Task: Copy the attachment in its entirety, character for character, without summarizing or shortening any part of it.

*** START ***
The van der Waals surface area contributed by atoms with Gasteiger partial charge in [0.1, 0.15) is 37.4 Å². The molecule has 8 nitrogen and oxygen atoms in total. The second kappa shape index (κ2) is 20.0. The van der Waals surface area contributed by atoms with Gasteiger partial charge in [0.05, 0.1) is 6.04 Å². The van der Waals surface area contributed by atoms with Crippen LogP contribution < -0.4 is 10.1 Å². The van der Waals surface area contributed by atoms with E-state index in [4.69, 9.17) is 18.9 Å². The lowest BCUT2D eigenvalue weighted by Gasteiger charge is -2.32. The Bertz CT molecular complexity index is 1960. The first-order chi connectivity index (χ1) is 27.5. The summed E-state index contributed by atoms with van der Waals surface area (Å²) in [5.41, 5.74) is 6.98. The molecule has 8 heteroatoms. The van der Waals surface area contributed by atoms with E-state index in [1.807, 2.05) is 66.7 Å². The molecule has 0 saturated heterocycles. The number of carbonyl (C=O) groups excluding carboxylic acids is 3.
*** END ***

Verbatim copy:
The van der Waals surface area contributed by atoms with Gasteiger partial charge in [0.1, 0.15) is 37.4 Å². The molecule has 8 nitrogen and oxygen atoms in total. The second kappa shape index (κ2) is 20.0. The van der Waals surface area contributed by atoms with Gasteiger partial charge in [0.05, 0.1) is 6.04 Å². The van der Waals surface area contributed by atoms with Crippen LogP contribution < -0.4 is 10.1 Å². The van der Waals surface area contributed by atoms with E-state index in [4.69, 9.17) is 18.9 Å². The lowest BCUT2D eigenvalue weighted by Gasteiger charge is -2.32. The Bertz CT molecular complexity index is 1960. The first-order chi connectivity index (χ1) is 27.5. The summed E-state index contributed by atoms with van der Waals surface area (Å²) in [5.41, 5.74) is 6.98. The molecule has 8 heteroatoms. The van der Waals surface area contributed by atoms with E-state index in [1.807, 2.05) is 66.7 Å². The molecule has 0 saturated heterocycles. The number of carbonyl (C=O) groups excluding carboxylic acids is 3.